Surreal Shapes: Siobhan Hodge reviews The Curtain Breathed Deeply by Justene Williams

The Curtain Breathed Deeply is showing at PICA, Northbridge from 17 September to 30 October.

img_4046PICA gallery is currently featuring an installation by Justene Williams, rich with textures and colours. The Curtain Breathed Deeply comprises of a series of constructions, initially concealed by a large blue and gold patterned curtain. The massive drape is thickly decorated, yet sections have been removed, offering snatches of insight to what will follow. For Williams, curtains are selective concealment. They invite and distort, but ultimately are flexible and full of life.

Sound plays a key role in the installation. Rhythmic tones with occasional bursts of discord are played at various stages of the exhibit, imparting a disruptive sense of ritual. Couches have been set up in front of some of the televised sections, yet the structure of the exhibit demands that you keep moving. Indeed, movement dominates the installation. Curtains keep moving, television screens flashing, and a particularly key-catching series of dancers and wide-eyed owl puppets flit across the projector screens. The exhibits “breathe”: they move, but there is a rhythmic certainty to it, undercut by the unsettling music. Garbage bags layered with handmade felt mushrooms and mould are suspended from the ceiling. There is life here, but it is always followed with some grimmer reminder.

img_4041Williams’ use of colour and texture is bright, obtrusive, and catches the eye from all angles. However, the majority of her materials appear recycled; these are familiar domestic objects given new life. A paddling pool, scattered with coins, takes the centre of the room, screened off by long tresses of wool, plastic flowers, wigs, and cut-out lightning bolts. The pool’s warnings of death by drowning remain plainly in sight; this is a familiar object, childlike and surrounded by fantastic constructions, but connected with reminders of mortality. There is an underlying sombreness to the installations in general, linking with ideas of Dadaism and surrealism. At the same time, there is a sense of ritual; of familiar items made more whimsical via artistic means that invoke strong senses of the handmade, direct, and personal.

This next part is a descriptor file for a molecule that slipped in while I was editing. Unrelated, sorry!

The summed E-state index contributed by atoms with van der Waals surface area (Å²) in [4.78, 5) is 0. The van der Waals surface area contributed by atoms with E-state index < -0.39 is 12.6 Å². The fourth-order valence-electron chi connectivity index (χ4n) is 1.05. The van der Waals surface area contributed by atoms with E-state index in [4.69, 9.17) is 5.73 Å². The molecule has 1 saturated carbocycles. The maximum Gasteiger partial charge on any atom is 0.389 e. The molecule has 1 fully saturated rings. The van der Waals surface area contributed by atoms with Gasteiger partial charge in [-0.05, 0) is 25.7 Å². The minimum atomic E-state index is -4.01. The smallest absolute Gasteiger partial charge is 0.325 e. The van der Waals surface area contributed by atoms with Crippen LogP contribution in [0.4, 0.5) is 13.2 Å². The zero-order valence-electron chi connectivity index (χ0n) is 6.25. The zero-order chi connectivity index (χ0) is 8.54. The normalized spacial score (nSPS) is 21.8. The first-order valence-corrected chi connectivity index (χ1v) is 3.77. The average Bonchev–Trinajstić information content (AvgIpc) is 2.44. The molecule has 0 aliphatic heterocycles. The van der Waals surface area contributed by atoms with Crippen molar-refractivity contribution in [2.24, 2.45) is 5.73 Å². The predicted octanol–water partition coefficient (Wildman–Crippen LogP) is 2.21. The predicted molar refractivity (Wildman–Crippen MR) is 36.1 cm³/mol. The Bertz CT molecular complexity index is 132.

The exhibit has been dedicated to the life and works of Williams’ father, and the curtain forms a rich motif of both invitation and soft denial – reminiscent of a hospital curtain, but also creating a gentle delineation of spaces in which life in all its complexity and confusion can proliferate. This is a surrealism that is rooted in notions of life and the familiar.

 – Siobhan Hodge

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Siobhan Hodge has a doctorate from the University of Western Australia in English. Her thesis focused on Sappho’s legacy in English translations. She is an Associate Editor at Rochford Street Review, Reviews Editor for Writ Review, and contributing reviewer for Cordite. Born in the UK, she divides her time between Australia and Hong Kong. Her chapbook of reflections on Sappho, Picking Up the Pieces, was published in 2012 as part of the Wide Range Chapbooks series. She has also had poetry and criticism published in several places, including Westerly, Limina, Colloquy, Cordite, Plumwood Mountain, Page Seventeen, Yellow Field, Peril, Verge, and Kitaab.

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  1. Pingback: Issue 19: July 2016 – September 2016 | Rochford Street Review

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